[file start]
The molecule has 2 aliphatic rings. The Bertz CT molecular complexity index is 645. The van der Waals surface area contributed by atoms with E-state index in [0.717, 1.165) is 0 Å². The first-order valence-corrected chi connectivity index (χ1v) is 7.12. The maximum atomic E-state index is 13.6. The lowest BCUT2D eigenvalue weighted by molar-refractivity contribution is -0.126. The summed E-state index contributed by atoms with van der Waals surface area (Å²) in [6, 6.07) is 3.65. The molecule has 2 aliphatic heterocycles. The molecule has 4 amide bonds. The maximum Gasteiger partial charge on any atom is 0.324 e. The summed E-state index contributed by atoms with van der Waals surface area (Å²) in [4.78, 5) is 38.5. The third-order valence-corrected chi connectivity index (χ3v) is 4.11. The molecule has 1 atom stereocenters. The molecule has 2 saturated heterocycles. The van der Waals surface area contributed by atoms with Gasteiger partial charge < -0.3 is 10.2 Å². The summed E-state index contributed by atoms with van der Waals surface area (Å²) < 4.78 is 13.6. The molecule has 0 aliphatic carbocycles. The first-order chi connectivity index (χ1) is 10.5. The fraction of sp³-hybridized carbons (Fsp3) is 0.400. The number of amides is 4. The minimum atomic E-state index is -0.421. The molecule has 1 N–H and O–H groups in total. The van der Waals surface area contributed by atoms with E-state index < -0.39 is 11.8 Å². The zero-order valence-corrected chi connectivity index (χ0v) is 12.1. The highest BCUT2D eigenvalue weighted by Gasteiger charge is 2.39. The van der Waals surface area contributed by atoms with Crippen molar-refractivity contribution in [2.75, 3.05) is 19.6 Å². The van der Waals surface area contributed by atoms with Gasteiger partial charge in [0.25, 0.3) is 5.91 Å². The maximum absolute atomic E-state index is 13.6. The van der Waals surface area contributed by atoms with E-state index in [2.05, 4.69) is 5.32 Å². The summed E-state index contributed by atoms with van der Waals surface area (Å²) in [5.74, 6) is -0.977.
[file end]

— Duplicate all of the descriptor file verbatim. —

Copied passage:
The molecule has 2 aliphatic rings. The Bertz CT molecular complexity index is 645. The van der Waals surface area contributed by atoms with E-state index in [0.717, 1.165) is 0 Å². The first-order valence-corrected chi connectivity index (χ1v) is 7.12. The maximum atomic E-state index is 13.6. The lowest BCUT2D eigenvalue weighted by molar-refractivity contribution is -0.126. The summed E-state index contributed by atoms with van der Waals surface area (Å²) in [6, 6.07) is 3.65. The molecule has 2 aliphatic heterocycles. The molecule has 4 amide bonds. The maximum Gasteiger partial charge on any atom is 0.324 e. The summed E-state index contributed by atoms with van der Waals surface area (Å²) in [4.78, 5) is 38.5. The third-order valence-corrected chi connectivity index (χ3v) is 4.11. The molecule has 1 atom stereocenters. The molecule has 2 saturated heterocycles. The van der Waals surface area contributed by atoms with Gasteiger partial charge < -0.3 is 10.2 Å². The summed E-state index contributed by atoms with van der Waals surface area (Å²) < 4.78 is 13.6. The molecule has 0 aliphatic carbocycles. The first-order chi connectivity index (χ1) is 10.5. The fraction of sp³-hybridized carbons (Fsp3) is 0.400. The number of amides is 4. The minimum atomic E-state index is -0.421. The molecule has 1 N–H and O–H groups in total. The van der Waals surface area contributed by atoms with E-state index < -0.39 is 11.8 Å². The zero-order valence-corrected chi connectivity index (χ0v) is 12.1. The highest BCUT2D eigenvalue weighted by Gasteiger charge is 2.39. The van der Waals surface area contributed by atoms with Crippen molar-refractivity contribution in [2.75, 3.05) is 19.6 Å². The van der Waals surface area contributed by atoms with Gasteiger partial charge in [0.25, 0.3) is 5.91 Å². The maximum absolute atomic E-state index is 13.6. The van der Waals surface area contributed by atoms with E-state index in [2.05, 4.69) is 5.32 Å². The summed E-state index contributed by atoms with van der Waals surface area (Å²) in [5.74, 6) is -0.977.